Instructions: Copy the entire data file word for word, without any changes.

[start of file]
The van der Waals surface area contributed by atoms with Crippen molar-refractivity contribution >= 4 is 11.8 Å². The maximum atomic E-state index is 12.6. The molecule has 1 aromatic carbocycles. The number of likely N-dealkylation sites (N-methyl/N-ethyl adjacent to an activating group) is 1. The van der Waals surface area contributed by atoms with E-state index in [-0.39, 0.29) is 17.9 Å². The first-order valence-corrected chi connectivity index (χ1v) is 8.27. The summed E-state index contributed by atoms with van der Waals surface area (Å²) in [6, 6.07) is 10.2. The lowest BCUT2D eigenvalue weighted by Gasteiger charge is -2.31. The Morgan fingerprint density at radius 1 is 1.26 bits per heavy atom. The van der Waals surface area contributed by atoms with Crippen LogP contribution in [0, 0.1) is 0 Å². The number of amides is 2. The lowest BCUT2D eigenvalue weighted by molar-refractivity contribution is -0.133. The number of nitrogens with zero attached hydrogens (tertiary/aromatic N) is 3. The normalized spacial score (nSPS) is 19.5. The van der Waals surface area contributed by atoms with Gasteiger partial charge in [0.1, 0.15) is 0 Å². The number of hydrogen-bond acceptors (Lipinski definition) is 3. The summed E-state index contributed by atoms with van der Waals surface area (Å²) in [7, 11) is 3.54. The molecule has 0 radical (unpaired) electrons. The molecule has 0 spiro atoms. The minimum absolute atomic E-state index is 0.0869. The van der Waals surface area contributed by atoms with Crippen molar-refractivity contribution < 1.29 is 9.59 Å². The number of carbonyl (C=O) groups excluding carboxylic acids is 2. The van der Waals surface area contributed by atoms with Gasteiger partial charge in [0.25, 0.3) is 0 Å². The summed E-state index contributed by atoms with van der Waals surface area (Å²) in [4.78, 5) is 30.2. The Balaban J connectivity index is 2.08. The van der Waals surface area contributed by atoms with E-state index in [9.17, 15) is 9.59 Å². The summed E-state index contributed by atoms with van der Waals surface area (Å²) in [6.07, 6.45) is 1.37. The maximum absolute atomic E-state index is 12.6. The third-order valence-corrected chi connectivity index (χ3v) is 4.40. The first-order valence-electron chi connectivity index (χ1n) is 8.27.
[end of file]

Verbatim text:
The van der Waals surface area contributed by atoms with Crippen molar-refractivity contribution >= 4 is 11.8 Å². The maximum atomic E-state index is 12.6. The molecule has 1 aromatic carbocycles. The number of likely N-dealkylation sites (N-methyl/N-ethyl adjacent to an activating group) is 1. The van der Waals surface area contributed by atoms with E-state index in [-0.39, 0.29) is 17.9 Å². The first-order valence-corrected chi connectivity index (χ1v) is 8.27. The summed E-state index contributed by atoms with van der Waals surface area (Å²) in [6, 6.07) is 10.2. The lowest BCUT2D eigenvalue weighted by Gasteiger charge is -2.31. The Morgan fingerprint density at radius 1 is 1.26 bits per heavy atom. The van der Waals surface area contributed by atoms with Crippen LogP contribution in [0, 0.1) is 0 Å². The number of amides is 2. The lowest BCUT2D eigenvalue weighted by molar-refractivity contribution is -0.133. The number of nitrogens with zero attached hydrogens (tertiary/aromatic N) is 3. The normalized spacial score (nSPS) is 19.5. The van der Waals surface area contributed by atoms with Gasteiger partial charge in [0.1, 0.15) is 0 Å². The number of hydrogen-bond acceptors (Lipinski definition) is 3. The summed E-state index contributed by atoms with van der Waals surface area (Å²) in [7, 11) is 3.54. The molecule has 0 radical (unpaired) electrons. The molecule has 0 spiro atoms. The minimum absolute atomic E-state index is 0.0869. The van der Waals surface area contributed by atoms with Crippen molar-refractivity contribution < 1.29 is 9.59 Å². The number of carbonyl (C=O) groups excluding carboxylic acids is 2. The van der Waals surface area contributed by atoms with Gasteiger partial charge in [0.25, 0.3) is 0 Å². The summed E-state index contributed by atoms with van der Waals surface area (Å²) in [4.78, 5) is 30.2. The Balaban J connectivity index is 2.08. The van der Waals surface area contributed by atoms with E-state index in [9.17, 15) is 9.59 Å². The summed E-state index contributed by atoms with van der Waals surface area (Å²) in [6.07, 6.45) is 1.37. The maximum absolute atomic E-state index is 12.6. The third-order valence-corrected chi connectivity index (χ3v) is 4.40. The first-order valence-electron chi connectivity index (χ1n) is 8.27.